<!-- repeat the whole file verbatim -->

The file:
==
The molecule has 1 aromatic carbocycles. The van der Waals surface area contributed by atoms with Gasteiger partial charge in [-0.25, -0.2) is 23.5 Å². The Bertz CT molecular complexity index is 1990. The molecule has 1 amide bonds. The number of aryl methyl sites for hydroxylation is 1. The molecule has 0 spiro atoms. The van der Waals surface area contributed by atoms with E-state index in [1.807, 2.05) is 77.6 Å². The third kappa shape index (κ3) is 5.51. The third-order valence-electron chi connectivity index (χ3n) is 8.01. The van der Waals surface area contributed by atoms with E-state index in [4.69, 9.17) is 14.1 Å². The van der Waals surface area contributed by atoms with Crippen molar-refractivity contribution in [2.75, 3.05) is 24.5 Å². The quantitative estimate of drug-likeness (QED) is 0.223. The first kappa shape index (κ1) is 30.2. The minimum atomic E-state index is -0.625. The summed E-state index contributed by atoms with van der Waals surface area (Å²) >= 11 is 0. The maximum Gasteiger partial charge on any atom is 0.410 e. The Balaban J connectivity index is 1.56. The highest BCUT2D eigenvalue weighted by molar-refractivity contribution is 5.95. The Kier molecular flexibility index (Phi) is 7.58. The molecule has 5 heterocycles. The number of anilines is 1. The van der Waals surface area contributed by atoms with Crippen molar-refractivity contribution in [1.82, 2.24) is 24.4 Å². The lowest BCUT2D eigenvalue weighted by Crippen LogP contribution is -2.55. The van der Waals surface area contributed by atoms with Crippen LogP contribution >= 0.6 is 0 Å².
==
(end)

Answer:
The molecule has 1 aromatic carbocycles. The van der Waals surface area contributed by atoms with Gasteiger partial charge in [-0.25, -0.2) is 23.5 Å². The Bertz CT molecular complexity index is 1990. The molecule has 1 amide bonds. The number of aryl methyl sites for hydroxylation is 1. The molecule has 0 spiro atoms. The van der Waals surface area contributed by atoms with E-state index in [1.807, 2.05) is 77.6 Å². The third kappa shape index (κ3) is 5.51. The third-order valence-electron chi connectivity index (χ3n) is 8.01. The van der Waals surface area contributed by atoms with E-state index in [4.69, 9.17) is 14.1 Å². The van der Waals surface area contributed by atoms with Crippen molar-refractivity contribution in [2.75, 3.05) is 24.5 Å². The quantitative estimate of drug-likeness (QED) is 0.223. The first kappa shape index (κ1) is 30.2. The minimum atomic E-state index is -0.625. The summed E-state index contributed by atoms with van der Waals surface area (Å²) >= 11 is 0. The maximum Gasteiger partial charge on any atom is 0.410 e. The Balaban J connectivity index is 1.56. The highest BCUT2D eigenvalue weighted by molar-refractivity contribution is 5.95. The Kier molecular flexibility index (Phi) is 7.58. The molecule has 5 heterocycles. The number of anilines is 1. The van der Waals surface area contributed by atoms with Crippen molar-refractivity contribution in [1.82, 2.24) is 24.4 Å². The lowest BCUT2D eigenvalue weighted by Crippen LogP contribution is -2.55. The van der Waals surface area contributed by atoms with Crippen LogP contribution >= 0.6 is 0 Å².